Crowds pour into World of Concrete 2013

Crowds pour into World of Concrete 2013

After the slowdown in the economy, the World of Concrete 2013 received a huge response as the crowds poured in large numbers which clearly signified that recession is over.

After a long, harsh downturn, concrete contractors and suppliers are looking up as they face a "huge pent-up demand," said Portland Cement Association chief economist Ed Sullivan, who spoke Feb. 5 at the World of Concrete in Las Vegas. "The pendulum had swung too far, but it's going to swing back," Sullivan said. "Household debt-to-income ratio is at its lowest rate since the early 1980s." The weeklong international conference and trade show each year serves as a bellwether for the upcoming construction season. This year's concrete show saw just under 55,000 visitors, a 5.3 per cent increase since 2012, according to Hanley Wood, Show Manager. Net exhibit space also grew to 605,000 sq ft, an 8 per cent annual increase.

In October, the World of Concrete franchise will expand with a new show in Hyderabad, India. The four-day WOC India will be produced in partnership with the Indian Concrete Institute. WOC has previously held shows in Mexico.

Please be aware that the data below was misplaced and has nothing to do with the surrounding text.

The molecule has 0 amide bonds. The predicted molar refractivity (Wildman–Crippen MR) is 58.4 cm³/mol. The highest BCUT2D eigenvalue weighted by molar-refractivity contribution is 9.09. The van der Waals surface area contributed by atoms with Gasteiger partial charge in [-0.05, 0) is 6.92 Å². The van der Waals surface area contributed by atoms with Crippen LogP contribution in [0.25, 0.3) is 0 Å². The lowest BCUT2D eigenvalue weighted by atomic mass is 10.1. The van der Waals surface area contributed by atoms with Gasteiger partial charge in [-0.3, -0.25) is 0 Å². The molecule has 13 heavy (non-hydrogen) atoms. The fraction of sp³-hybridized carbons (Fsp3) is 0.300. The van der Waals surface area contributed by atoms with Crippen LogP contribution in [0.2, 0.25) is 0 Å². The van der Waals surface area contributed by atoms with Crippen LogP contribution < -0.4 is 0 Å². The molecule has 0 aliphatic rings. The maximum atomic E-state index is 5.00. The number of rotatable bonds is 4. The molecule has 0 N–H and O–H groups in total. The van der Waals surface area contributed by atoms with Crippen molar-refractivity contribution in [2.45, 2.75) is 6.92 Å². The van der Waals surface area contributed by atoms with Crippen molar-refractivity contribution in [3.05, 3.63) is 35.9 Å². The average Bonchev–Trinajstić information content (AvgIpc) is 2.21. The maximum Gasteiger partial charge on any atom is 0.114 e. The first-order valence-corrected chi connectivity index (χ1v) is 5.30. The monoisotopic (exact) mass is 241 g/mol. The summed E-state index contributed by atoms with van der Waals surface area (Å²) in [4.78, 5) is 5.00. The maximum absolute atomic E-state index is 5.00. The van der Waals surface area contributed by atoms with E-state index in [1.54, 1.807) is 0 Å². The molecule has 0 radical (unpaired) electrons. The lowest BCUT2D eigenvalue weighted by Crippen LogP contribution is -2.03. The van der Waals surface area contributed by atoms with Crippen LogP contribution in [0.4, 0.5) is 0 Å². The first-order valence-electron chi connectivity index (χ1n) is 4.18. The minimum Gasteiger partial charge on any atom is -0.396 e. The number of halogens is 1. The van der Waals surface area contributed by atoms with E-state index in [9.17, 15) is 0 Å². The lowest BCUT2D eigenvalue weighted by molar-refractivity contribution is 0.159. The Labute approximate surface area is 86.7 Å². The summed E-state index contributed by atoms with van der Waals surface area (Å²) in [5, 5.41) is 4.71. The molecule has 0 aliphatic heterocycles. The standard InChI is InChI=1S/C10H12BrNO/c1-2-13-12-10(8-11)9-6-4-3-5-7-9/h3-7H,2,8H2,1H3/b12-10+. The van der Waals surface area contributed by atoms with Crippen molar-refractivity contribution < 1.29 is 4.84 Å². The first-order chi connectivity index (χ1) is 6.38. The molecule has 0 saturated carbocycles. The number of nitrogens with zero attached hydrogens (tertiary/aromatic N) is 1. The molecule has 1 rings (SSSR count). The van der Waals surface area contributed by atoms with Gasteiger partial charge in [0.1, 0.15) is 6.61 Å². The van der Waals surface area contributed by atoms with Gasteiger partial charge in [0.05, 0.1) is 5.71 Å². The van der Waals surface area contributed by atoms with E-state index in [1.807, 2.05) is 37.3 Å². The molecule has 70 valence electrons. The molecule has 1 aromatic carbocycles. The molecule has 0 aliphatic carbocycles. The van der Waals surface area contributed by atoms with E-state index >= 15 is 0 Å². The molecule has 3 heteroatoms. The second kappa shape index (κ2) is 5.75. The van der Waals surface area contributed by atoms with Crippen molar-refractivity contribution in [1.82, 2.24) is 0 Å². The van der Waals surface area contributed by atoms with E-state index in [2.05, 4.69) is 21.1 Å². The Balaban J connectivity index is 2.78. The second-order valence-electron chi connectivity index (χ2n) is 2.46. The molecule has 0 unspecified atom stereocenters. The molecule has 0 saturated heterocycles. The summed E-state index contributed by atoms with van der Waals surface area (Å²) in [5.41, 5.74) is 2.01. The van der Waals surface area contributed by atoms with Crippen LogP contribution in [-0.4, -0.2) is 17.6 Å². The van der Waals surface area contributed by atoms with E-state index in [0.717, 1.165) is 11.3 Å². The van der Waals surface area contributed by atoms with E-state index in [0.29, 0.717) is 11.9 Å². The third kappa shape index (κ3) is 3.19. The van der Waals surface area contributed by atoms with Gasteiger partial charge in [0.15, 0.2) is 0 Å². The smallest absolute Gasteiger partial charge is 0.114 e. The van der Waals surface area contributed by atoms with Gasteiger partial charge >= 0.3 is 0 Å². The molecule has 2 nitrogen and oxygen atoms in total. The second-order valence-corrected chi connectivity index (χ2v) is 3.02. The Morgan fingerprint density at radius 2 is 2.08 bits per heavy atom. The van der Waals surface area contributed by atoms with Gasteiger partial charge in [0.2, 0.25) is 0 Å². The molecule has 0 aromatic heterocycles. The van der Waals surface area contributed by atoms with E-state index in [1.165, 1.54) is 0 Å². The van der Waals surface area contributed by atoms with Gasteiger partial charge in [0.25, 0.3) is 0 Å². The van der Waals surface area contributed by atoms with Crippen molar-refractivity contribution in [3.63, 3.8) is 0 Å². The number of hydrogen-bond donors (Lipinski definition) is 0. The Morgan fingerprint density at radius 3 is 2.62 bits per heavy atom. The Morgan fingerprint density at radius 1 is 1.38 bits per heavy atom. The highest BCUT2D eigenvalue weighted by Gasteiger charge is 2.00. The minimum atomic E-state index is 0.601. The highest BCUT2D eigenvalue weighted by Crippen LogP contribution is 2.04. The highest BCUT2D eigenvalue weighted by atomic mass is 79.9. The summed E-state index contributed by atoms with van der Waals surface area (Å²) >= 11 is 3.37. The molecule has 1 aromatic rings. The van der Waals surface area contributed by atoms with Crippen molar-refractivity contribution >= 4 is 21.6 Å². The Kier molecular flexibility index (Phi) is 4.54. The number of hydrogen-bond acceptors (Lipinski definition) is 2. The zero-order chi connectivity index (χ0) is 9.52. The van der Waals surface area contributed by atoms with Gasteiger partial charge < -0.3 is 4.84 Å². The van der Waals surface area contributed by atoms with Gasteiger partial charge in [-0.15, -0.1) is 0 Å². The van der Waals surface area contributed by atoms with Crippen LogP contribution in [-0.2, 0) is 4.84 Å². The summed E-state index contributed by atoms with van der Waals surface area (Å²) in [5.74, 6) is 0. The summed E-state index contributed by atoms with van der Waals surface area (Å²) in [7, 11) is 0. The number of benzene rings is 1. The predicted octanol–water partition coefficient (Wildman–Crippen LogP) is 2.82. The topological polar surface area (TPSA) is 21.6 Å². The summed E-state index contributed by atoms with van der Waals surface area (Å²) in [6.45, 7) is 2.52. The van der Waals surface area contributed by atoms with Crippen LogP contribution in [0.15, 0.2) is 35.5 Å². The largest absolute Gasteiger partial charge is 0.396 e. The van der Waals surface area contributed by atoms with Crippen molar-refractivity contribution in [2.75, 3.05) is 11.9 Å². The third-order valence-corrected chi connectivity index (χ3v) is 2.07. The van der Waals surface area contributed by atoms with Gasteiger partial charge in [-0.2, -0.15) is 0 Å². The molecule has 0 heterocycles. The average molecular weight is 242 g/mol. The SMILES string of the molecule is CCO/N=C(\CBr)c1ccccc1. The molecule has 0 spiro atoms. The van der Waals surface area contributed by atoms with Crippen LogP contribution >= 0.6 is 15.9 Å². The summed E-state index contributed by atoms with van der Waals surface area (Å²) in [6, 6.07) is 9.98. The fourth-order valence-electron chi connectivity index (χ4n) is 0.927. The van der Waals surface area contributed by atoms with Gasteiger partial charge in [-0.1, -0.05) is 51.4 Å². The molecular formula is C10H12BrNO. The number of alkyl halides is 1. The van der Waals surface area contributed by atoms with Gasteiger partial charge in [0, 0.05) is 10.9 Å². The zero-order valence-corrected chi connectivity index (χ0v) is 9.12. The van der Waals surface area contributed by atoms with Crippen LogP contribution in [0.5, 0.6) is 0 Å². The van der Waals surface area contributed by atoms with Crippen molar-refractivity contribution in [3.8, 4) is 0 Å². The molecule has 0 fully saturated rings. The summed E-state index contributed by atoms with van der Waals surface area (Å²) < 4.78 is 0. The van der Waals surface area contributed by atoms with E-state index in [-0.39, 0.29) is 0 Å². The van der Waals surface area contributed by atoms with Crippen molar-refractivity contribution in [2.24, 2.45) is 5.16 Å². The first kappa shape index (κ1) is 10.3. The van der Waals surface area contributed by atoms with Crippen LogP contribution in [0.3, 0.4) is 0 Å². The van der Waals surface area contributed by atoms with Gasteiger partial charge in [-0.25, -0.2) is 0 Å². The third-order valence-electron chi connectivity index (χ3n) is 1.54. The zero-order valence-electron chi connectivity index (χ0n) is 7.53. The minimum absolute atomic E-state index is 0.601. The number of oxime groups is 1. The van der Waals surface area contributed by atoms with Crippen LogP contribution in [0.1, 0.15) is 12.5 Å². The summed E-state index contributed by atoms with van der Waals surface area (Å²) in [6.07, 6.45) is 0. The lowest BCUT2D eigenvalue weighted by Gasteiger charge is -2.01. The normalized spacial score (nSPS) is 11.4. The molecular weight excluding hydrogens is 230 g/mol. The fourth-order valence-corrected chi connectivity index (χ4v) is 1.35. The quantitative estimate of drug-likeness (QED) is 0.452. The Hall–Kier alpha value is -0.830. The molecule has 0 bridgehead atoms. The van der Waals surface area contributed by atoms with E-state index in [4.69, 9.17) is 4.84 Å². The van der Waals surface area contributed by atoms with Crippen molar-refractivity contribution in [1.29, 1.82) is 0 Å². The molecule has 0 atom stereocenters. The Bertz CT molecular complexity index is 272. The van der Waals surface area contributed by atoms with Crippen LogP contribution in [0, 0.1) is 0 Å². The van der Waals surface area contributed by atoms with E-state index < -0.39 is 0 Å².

Housing Starts Up

A boost in residential construction has economists optimistic about concrete use in the months and years ahead. An 8.1 per cent yearly growth in U.S. cement consumption is expected in 2013, driven by 954,000 new housing starts-or nearly 30 per cent more than in 2012, PCA noted.

Although the first half of 2013 is expected to see a tepid economic growth, things should gain steam in the second half of the year. PCA projects an 8.3 per cent cement consumption increase for 2014 followed by an up to 9.2 per cent annual gain between 2015 and 2017.

"The average contractor has reset himself to a new norm, and now he's ready to move forward," said Don Ahern, president of Ahern Rentals, whose manufacturing unit exhibited its Xtreme brand of telescopic handlers and modular jobsite cubes. "The credit crunch is starting to un-crunch."

Yet the downturn's lingering effects still hovered over the Las Vegas Convention Center. Familiar vendors were missing, while small booths and empty spaces still pockmarked the show floor. "It was a tough, long recession," But it's clearly over now, and good times are ahead of us," said Ahern.

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